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Early clinical outcomes endothelial cell count following microincision under 1 mm femtosecond laser-assisted cataract surgery compared to conventional phacoemulsification

Poster Details

First Author: A.Valero Marcos SPAIN

Co Author(s):    J. Fernández Pérez   F. Martínez Peña           

Abstract Details



Purpose:

The latest advances in cataract surgery as femtosecond-laser cataract requires evaluation and comparison with traditional techniques. We propose to compare corneal endothelial cell loss during cataract extraction with posterior chamber intraocular lens implantation (PC IOL) with two different techniques: microincision under 1mm femtosecond laser-assisted cataract surgery and conventional phacoemulsification.

Setting:

Department of Ophthalmology, Vithas Vírgen del Mar Hospital, Almería, Spain.

Methods:

Prospective and randomised study, including In each group, 20 eyes of 16 patients with a mean age of 70.52ḟ10.45 years (range 40-85 years), underwent cataract surgery using either femtosecond laser-assisted (Victus-technolas / Bausch & Lomb) (femtolaser group) or conventional phacoemulsification (phaco group). Patients were evaluated preoperatively with the Lens Opacities Classification System III (LOCS III). Endothelial cell density was measured by non-contact specular microscope preoperatively and 1 month postoperatively. The loss of endothelial cells was calculated as follows: Loss of endothelial cells (%)=(pre-op count – post-op count) Ṫ 100 /pre-op count.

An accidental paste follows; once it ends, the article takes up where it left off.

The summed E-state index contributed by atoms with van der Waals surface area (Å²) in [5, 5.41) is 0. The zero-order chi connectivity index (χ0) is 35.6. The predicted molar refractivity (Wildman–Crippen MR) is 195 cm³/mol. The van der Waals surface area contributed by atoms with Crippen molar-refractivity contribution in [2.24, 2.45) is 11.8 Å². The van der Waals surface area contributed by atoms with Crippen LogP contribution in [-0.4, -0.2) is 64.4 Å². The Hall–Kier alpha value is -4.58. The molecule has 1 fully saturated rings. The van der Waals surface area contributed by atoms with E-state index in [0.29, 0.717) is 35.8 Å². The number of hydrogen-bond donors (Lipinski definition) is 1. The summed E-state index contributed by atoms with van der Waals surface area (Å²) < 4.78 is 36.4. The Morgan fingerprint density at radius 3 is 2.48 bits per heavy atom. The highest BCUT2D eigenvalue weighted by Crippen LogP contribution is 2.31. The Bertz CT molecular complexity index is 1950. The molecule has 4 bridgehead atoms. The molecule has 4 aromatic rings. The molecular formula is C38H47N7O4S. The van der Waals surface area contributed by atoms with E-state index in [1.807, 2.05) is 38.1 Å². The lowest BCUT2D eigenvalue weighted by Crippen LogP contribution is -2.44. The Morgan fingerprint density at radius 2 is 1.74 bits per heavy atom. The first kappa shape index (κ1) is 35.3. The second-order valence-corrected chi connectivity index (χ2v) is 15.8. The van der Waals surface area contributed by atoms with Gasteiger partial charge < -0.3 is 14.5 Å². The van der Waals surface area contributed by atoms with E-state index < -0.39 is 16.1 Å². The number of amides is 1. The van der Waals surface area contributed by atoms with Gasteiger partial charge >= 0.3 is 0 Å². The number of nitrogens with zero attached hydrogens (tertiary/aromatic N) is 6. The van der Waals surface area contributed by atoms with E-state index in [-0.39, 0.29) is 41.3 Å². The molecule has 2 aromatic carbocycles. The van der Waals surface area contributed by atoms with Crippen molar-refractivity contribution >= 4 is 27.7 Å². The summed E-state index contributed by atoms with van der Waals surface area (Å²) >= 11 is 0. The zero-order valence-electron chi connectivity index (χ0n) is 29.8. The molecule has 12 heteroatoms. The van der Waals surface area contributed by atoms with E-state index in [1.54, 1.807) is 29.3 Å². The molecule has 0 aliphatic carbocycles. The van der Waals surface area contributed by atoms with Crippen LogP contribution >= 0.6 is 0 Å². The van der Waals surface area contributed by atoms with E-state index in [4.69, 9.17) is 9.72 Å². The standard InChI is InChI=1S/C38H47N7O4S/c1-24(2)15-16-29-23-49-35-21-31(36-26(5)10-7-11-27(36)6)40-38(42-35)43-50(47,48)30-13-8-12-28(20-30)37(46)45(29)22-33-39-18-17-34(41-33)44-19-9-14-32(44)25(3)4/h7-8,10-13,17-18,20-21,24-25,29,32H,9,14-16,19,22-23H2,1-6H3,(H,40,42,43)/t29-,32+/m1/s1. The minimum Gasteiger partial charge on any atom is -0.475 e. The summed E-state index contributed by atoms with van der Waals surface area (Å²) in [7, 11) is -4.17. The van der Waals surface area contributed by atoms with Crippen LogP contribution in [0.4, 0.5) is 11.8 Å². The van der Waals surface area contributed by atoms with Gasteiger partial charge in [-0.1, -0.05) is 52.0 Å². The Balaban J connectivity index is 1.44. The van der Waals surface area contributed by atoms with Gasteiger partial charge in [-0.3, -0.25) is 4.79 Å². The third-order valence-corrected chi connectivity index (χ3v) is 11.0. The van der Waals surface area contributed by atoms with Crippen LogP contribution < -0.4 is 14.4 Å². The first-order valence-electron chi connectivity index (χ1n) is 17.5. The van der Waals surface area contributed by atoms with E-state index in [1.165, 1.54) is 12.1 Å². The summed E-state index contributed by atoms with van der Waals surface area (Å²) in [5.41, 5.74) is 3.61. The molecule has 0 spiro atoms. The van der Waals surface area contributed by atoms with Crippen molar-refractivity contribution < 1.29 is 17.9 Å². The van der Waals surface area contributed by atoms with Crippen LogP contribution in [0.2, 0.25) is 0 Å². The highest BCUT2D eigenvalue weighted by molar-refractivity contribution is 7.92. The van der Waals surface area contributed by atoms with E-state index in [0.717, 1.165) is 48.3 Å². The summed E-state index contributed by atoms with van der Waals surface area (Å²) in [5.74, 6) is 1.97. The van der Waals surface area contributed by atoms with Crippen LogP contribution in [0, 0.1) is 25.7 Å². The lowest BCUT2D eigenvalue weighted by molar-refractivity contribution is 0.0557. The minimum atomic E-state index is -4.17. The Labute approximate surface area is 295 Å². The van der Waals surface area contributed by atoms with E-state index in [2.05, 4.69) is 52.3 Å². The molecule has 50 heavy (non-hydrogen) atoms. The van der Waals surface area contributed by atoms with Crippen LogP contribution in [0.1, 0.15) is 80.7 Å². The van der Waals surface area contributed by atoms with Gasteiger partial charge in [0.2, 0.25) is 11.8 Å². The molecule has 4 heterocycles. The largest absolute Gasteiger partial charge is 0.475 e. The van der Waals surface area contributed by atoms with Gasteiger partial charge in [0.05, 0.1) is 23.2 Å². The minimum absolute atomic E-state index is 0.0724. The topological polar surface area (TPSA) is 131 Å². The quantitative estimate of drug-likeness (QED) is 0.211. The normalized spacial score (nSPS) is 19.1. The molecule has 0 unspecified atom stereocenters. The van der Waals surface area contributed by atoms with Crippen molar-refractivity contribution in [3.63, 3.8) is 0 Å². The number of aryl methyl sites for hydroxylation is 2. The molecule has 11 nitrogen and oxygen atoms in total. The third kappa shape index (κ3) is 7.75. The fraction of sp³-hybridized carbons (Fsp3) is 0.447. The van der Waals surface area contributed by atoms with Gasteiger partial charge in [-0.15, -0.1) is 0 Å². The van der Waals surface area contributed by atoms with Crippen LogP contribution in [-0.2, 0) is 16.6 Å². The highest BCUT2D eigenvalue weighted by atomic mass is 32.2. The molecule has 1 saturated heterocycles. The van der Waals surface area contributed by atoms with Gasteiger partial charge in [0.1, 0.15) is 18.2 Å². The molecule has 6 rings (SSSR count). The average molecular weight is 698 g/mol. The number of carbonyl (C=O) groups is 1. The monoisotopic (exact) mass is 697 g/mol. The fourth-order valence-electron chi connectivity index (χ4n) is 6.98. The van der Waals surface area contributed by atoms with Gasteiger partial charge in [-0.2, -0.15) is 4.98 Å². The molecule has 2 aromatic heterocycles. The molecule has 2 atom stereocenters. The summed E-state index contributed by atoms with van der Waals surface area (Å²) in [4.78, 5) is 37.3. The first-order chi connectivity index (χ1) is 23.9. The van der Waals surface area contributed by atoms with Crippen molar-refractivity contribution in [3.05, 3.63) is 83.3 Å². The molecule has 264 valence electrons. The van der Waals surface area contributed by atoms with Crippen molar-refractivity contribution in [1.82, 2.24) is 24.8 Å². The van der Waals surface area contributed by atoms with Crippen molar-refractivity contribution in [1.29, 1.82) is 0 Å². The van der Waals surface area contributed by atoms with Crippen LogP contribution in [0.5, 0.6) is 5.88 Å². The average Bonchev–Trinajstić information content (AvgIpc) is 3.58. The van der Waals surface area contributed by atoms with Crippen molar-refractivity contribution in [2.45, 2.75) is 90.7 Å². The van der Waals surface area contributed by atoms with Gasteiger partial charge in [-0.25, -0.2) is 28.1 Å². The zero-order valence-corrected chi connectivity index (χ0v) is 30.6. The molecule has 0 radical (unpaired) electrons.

Results:

The variations between pre- and postoperative parameters showed no statistically significant differences between the two surgical procedures (p>0.05).

Conclusions:

Femtosecond laser-assisted cataract surgery is an effective and safe technique that offers an excellent alternative for cataract surgery, with a smaller incision under 1mm and postoperative outcomes comparable to the standard technique. Femtosecond laser-assisted cataract surgery causes less corneal swelling in the early postoperative period and may cause less trauma to corneal endothelial cells than manual phacoemulsification. Prospective studies with more patients and longer follow-ups are needed to establish if there really are statistically significant and clinically relevant differences between both techniques.

Financial Disclosure:

NONE

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